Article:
Des Moines Register: Guest Opinion: Goals Address Mental Health Needs
Gov. Terry Branstad and Lt. Gov. Kim Reynolds last week outlined broad goals with the administration's plans to address mental health reform in Iowa. Iowa has 99 counties with 99 plans for mental health care. With these different plans come inconsistency in access, service and quality. ... Changes are needed. In Polk County alone there are more than 1,000 people on a one-year waiting list for mental health services. Personally, I believe this is a basic responsibility of government (State Sen. Brad Zaun, 4/18). 

Seattle Times: Planned Parenthood Pays Off 
Do lawmakers realize what could have happened, had they barred Planned Parenthood from receiving federal funds to provide preventive health care? By preserving the funding, they caught cancers of all kinds. Sexually transmitted diseases that could lead to worse things. They saved lives, saved families. Saved money in the long run. ... But now it's the Washington state Senate that needs to look women in the eye and listen ... The proposal to cut $2.25 million from the state Department of Health for family planning for the biennium is a fool's errand (Nicole Brodeur, 4/18).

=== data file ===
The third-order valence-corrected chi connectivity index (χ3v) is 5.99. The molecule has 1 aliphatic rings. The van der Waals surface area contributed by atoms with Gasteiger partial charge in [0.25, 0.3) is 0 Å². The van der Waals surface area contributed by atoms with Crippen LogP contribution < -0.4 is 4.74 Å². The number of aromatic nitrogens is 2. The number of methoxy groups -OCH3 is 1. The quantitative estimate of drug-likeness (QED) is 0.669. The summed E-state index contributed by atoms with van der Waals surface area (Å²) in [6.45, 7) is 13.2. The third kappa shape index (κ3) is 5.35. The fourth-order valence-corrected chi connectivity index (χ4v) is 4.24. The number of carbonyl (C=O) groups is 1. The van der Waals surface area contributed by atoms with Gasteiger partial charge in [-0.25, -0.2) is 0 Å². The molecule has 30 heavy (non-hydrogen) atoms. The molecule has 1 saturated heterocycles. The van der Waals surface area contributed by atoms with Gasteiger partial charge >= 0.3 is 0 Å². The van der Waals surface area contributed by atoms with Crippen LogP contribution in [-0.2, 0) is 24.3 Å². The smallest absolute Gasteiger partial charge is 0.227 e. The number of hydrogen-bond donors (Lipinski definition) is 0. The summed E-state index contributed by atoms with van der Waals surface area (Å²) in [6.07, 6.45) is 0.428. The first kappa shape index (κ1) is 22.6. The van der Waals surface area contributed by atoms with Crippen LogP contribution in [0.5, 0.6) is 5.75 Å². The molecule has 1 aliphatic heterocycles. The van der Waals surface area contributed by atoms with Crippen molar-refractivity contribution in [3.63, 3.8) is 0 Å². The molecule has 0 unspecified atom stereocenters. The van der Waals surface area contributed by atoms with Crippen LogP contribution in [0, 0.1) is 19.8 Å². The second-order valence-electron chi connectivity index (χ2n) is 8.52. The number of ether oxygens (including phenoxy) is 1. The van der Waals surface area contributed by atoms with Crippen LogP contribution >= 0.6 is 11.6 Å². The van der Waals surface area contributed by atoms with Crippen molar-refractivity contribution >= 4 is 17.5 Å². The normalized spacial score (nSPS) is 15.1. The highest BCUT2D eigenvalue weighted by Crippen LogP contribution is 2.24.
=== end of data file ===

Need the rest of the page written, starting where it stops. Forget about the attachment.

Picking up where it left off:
The Connecticut Mirror: Taxing Medical Procedures Doesn't Work
[P]roponents of the cosmetic tax here argue that the procedures are a luxury, performed largely on wealthy patients who can afford to pay the additional tax, despite recent studies that show the majority of patients have household incomes of less than $60K. ... But taxing medical procedures raises issues that can be difficult if not impossible to address. While the proposed tax legislation would exempt reconstructive surgery, there is often a fine line between what is deemed medically necessary and cosmetic. Some procedures are a mix of both. Who will decide which procedures should be taxed? (Dr. Patrick Felice, 4/18).

Atlanta Journal Constitution: Ga. May Forfeit Health-Insurance Authority
The net effect of letting companies "sell insurance across state lines" is to gut that state-based regulation in favor of lax or non-existent regulation. Such a step is particularly hypocritical given the emphasis that Rogers and others have placed on defending Georgia's sovereignty. In effect, they're now giving it away (Jay Bookman, 4/19).

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Stephanie Stapleton

Andrew Villegas

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Shefali Luthra

The Kaiser Daily Health Policy Report is published by Kaiser Health News, an editorially independent program of the Kaiser Family Foundation. (c) 2014 Kaiser Health News. All rights reserved.